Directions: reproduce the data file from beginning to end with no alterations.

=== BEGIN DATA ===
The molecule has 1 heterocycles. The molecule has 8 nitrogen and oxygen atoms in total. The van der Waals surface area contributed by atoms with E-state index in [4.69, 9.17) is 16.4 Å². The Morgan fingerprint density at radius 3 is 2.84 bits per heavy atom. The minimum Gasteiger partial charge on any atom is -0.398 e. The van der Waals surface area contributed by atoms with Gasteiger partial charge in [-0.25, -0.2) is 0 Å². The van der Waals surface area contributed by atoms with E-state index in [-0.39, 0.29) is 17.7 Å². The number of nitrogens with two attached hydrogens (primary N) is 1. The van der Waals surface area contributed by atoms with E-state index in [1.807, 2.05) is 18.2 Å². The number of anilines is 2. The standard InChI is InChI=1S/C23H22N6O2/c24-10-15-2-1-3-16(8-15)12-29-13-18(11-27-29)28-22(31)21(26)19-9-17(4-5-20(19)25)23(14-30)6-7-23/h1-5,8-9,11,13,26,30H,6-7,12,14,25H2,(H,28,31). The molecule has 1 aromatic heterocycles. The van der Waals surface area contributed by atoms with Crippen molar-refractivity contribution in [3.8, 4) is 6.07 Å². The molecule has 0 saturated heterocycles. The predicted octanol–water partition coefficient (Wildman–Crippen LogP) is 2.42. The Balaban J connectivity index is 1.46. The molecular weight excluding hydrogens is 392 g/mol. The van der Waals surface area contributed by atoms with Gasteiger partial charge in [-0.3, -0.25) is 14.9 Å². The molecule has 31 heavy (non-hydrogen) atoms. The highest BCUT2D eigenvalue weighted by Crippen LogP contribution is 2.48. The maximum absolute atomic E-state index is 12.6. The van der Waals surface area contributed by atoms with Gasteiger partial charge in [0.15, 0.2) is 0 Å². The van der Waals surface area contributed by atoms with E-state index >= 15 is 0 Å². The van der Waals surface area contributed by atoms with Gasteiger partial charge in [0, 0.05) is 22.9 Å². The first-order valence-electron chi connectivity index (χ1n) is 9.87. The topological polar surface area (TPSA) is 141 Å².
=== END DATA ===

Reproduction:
The molecule has 1 heterocycles. The molecule has 8 nitrogen and oxygen atoms in total. The van der Waals surface area contributed by atoms with E-state index in [4.69, 9.17) is 16.4 Å². The Morgan fingerprint density at radius 3 is 2.84 bits per heavy atom. The minimum Gasteiger partial charge on any atom is -0.398 e. The van der Waals surface area contributed by atoms with Gasteiger partial charge in [-0.25, -0.2) is 0 Å². The van der Waals surface area contributed by atoms with E-state index in [-0.39, 0.29) is 17.7 Å². The number of nitrogens with two attached hydrogens (primary N) is 1. The van der Waals surface area contributed by atoms with E-state index in [1.807, 2.05) is 18.2 Å². The number of anilines is 2. The standard InChI is InChI=1S/C23H22N6O2/c24-10-15-2-1-3-16(8-15)12-29-13-18(11-27-29)28-22(31)21(26)19-9-17(4-5-20(19)25)23(14-30)6-7-23/h1-5,8-9,11,13,26,30H,6-7,12,14,25H2,(H,28,31). The molecule has 1 aromatic heterocycles. The van der Waals surface area contributed by atoms with Crippen molar-refractivity contribution in [3.8, 4) is 6.07 Å². The molecule has 0 saturated heterocycles. The predicted octanol–water partition coefficient (Wildman–Crippen LogP) is 2.42. The Balaban J connectivity index is 1.46. The molecular weight excluding hydrogens is 392 g/mol. The van der Waals surface area contributed by atoms with Gasteiger partial charge in [-0.3, -0.25) is 14.9 Å². The molecule has 31 heavy (non-hydrogen) atoms. The highest BCUT2D eigenvalue weighted by Crippen LogP contribution is 2.48. The maximum absolute atomic E-state index is 12.6. The van der Waals surface area contributed by atoms with Gasteiger partial charge in [0.15, 0.2) is 0 Å². The van der Waals surface area contributed by atoms with E-state index >= 15 is 0 Å². The van der Waals surface area contributed by atoms with Gasteiger partial charge in [0, 0.05) is 22.9 Å². The first-order valence-electron chi connectivity index (χ1n) is 9.87. The topological polar surface area (TPSA) is 141 Å².